Lost Generation kicks off with a maelstrom of drums, filthy guitars and the sleaziest of bass sounds you could possibly wish for! Lead off track “DJ” is a dirty rock and roll number through and through and is the perfect introduction to this release from Since Monroe. Once the intro has reached its crescendo it slams into a bouncy poppy riff that Ginger from The Wildhearts would have been proud of however sound-wise it’s more reminiscent of the mid 90’s grunge sound which emanated from Seattle and was dominated by Nirvana, it’s not the smoothest sounding recording out there but I think the roughness works for these guys and gives them a bit of an edge that is sometimes lacking from a lot of bands. Of all the tracks on the EP “DJ” is probably the heaviest with its rattling tone it brings back memories of Queens of the Stone Age in all their pomp and glory, it’s ballsy big punk rock, rough around the edges and damn proud of it!
Second track is “Jack Kahuna Laguna” this a slightly more laid-back affair, still rocking along at a fair old pace it has a noticeable surf rock leaning, just imagine Michael J Fox as Teenwolf performing acrobats on top of his van and you’ll get the feel for this track. One of the things that stands out on this track is the verse section where the bass follows the lead guitar as opposed to sticking with a basic rhythm, by doing this it not only thickens the sound of the lead work but it also helps to give the song dynamic when it crunches into the chorus driven on by its thick power chords.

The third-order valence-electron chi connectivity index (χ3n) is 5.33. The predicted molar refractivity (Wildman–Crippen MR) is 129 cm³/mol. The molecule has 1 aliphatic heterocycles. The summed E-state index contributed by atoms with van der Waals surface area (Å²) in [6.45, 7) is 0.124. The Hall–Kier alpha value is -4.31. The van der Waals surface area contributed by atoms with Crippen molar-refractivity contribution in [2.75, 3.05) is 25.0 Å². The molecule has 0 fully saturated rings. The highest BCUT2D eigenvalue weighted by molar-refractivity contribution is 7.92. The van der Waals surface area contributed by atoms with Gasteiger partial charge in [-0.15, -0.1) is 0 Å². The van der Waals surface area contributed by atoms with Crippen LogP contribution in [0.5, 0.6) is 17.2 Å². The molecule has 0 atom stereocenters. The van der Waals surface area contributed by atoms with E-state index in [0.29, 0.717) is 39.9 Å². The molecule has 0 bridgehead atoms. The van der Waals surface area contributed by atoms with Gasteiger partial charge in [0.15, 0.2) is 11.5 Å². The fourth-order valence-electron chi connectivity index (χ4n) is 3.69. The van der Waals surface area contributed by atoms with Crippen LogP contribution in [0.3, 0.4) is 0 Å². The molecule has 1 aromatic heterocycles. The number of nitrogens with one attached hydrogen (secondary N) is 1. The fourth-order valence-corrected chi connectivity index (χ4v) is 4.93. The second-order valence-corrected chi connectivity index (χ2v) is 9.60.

Third song in is “Lost Generation” which is more of a hark back to the rough and ready alt rock/ indie sound perpetrated by acts such as Idlewild on their earlier releases. Still maintaining a certain level of heaviness this track mixes bursts of sonic excess with more sombre reflective moments as Since Monroe provide us with a glimpse of a more mature side to their song writing. Vocally this is my favourite track as lead and backing vocals harmonise really well through the chorus and take centre stage for once ahead of the guitars.
The final song of the EP is “Satellites” which immediately brings a sense of Americana to the table, straight away the influence of Foo Fighters and Weezer can be heard in this radio-friendly offering. This song could easily have hit the top 10 in 1994 with its steady beat, subtle lead guitar and accessible vocal line, “Satellites” is pure guitar pop at its best and easily the most commercial track on the “Lost Generation” EP. The only slight downfall perhaps is that the backing vocals could be brought up more in the mix but besides this “Satellites” is a worthy stab at providing the band with the obligatory “hit” record…